Consistency is great, not only for consistency’s sake – too few companies truly understand the benefits of being consistent and the power that it has. Consumers sub-consciously rely on consistency for everything from easy recognition of their desired products on the shelf to maintaining their loyalty to a product. Newsweek released a slide show recently of some product lines that have made changes to their brands in one way or another over the last few years. Their observations help support my point.
Take Tropicana for example… they launched a new package design that lasted only 6 weeks on the store shelves. People didn’t recognize the brand anymore and sales subsequently plummeted. Now was that just because of a lack of recognition, or was there possibly more behind it? Did people also think the product itself had changed since the packaging had? Tropicana did a fair amount of testing of this change before launching it…all to revert back to the uber-recognizable orange with the straw in it. Guess you can’t argue with sales, right?
Now how about the recent Gap debacle? Gap changed their logo from the probably 20 year old all cap, serif GAP to a sanserif typeface. I don’t see the logo change as enacting any alteration to the quality of their brand…however, if I was not already familiar with the brand, I may assume, based on this new logo, that they are a cheap brand with little sophistication and a lack of quality. The “new” logo (which has already been done away with) just screamed outdated and out of touch, in my opinion.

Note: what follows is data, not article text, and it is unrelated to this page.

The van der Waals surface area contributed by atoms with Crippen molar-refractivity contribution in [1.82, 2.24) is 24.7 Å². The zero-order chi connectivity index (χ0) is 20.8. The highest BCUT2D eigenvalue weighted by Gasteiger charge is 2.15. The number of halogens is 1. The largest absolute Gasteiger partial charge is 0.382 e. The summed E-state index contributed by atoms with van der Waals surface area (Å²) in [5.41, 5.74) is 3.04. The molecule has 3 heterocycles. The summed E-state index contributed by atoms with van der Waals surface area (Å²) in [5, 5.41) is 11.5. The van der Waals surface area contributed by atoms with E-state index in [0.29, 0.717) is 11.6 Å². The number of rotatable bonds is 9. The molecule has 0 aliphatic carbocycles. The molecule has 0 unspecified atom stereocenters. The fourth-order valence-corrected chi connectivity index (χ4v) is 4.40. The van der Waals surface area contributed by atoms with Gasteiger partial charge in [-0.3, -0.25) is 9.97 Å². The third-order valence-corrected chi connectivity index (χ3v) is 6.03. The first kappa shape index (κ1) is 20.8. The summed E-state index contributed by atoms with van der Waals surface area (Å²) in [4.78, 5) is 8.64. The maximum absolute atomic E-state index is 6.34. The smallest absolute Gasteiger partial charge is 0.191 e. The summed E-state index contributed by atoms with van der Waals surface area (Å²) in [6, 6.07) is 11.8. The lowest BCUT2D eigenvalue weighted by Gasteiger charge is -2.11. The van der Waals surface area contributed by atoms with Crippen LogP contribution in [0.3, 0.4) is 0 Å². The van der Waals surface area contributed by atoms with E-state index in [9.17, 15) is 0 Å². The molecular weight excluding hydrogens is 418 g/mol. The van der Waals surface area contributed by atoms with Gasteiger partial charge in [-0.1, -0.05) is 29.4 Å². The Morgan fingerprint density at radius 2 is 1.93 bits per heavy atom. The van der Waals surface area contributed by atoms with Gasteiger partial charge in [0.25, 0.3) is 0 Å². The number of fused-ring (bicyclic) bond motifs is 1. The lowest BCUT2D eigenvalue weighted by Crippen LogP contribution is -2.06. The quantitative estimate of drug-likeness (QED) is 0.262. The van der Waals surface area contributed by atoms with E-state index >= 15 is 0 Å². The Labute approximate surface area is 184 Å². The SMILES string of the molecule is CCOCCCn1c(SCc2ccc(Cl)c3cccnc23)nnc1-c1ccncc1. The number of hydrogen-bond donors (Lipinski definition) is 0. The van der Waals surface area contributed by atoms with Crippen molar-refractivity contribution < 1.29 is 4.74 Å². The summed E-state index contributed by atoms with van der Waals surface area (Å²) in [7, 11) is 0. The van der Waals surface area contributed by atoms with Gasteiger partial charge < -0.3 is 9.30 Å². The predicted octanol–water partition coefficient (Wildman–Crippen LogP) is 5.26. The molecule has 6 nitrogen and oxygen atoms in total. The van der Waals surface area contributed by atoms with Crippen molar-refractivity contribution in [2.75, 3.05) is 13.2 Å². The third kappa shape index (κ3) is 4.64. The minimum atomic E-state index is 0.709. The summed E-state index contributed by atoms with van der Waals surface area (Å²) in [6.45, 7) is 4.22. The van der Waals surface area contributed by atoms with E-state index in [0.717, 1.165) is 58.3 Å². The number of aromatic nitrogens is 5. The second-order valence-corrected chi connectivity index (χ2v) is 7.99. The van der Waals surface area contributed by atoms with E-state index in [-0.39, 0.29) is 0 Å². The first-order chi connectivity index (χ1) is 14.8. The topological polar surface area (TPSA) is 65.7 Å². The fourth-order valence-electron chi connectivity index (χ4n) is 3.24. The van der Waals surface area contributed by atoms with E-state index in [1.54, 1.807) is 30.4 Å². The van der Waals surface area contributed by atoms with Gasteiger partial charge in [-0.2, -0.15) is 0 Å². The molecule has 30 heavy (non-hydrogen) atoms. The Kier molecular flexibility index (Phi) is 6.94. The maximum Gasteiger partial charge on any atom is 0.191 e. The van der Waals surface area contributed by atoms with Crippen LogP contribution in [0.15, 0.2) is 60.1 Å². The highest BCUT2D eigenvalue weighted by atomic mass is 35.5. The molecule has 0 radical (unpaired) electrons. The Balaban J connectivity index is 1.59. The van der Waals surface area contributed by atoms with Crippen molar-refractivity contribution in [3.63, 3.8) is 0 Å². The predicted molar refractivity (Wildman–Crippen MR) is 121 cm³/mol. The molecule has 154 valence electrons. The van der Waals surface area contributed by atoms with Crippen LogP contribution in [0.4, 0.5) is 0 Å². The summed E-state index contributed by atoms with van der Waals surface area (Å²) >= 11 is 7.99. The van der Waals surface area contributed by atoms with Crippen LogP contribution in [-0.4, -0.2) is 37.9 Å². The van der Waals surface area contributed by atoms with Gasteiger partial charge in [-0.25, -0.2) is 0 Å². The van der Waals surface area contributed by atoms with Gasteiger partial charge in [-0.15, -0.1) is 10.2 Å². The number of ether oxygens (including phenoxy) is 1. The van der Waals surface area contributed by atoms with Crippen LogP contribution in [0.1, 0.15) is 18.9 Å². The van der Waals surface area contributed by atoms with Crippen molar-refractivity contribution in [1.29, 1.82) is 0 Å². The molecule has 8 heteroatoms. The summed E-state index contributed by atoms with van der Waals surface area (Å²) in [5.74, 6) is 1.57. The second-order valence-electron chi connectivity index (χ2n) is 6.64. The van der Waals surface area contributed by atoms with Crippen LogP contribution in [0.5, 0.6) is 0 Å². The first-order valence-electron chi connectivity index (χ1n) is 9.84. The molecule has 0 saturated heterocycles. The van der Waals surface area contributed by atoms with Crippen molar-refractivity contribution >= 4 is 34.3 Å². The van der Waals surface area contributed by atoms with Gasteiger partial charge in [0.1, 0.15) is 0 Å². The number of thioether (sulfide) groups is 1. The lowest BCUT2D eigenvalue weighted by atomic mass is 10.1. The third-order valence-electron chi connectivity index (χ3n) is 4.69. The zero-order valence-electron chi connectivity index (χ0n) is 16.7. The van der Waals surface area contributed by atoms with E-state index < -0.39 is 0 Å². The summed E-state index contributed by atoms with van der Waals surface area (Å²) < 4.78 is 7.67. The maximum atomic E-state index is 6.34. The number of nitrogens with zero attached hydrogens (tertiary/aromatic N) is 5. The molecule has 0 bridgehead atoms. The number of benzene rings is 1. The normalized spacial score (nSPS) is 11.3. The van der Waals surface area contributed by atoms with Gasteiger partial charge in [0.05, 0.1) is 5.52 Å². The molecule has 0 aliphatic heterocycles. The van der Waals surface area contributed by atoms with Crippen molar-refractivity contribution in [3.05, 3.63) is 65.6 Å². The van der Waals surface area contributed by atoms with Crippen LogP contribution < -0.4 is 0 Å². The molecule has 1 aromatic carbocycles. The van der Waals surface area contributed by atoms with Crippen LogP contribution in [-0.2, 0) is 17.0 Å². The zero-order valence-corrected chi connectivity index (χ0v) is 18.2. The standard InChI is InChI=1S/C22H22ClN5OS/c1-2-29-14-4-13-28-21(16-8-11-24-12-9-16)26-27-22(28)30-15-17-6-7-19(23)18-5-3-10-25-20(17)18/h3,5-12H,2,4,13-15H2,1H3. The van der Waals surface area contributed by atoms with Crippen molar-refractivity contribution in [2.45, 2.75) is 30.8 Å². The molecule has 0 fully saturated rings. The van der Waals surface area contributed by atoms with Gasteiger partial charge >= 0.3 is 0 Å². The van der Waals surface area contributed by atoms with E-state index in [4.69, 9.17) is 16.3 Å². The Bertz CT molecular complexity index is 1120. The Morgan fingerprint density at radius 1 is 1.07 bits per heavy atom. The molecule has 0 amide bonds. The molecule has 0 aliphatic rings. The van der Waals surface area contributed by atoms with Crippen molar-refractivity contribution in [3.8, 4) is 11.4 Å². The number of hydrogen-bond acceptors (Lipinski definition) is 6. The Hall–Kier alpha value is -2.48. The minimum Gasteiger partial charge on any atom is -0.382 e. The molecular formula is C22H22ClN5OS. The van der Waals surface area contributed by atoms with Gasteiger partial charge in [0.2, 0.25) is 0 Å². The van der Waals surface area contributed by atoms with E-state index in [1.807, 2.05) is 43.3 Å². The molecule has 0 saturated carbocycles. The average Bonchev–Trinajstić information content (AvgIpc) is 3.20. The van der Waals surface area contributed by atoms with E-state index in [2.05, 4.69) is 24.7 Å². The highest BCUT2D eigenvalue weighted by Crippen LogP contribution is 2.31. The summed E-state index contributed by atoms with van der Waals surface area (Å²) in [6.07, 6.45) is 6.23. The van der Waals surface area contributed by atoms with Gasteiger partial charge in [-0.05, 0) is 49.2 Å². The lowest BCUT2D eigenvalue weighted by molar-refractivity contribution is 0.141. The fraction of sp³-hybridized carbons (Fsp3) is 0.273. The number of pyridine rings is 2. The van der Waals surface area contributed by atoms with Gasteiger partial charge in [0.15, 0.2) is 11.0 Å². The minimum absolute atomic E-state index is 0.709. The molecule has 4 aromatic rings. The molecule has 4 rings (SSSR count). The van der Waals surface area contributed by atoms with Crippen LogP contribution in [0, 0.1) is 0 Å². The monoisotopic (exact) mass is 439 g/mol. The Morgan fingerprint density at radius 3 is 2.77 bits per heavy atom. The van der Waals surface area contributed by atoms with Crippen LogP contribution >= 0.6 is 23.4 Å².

Let’s also consider the famous Coke switch. Loyal users were up in arms when Coke changed its formula all those years ago… and it’s still talked about to this day. It was a huge mistake for them. They didn’t seem to put any merit in the consistency of their product being their primary money maker. What did they think it was people loved about Coke? The color of the can?
I love consistency when it is done purposely and with conviction. I love when businesses understand that their look is just as much a mark of their brand as the quality of their product. Consistency isn’t just a mark of being lazy and not wanting to move your brand forward, it is a carefully considered direction that I think more brands need to embrace and understand.
In the 1920s, a company called Burma Shave — producers of brushless shaving cream — started putting signs up that delighted and educated drivers. These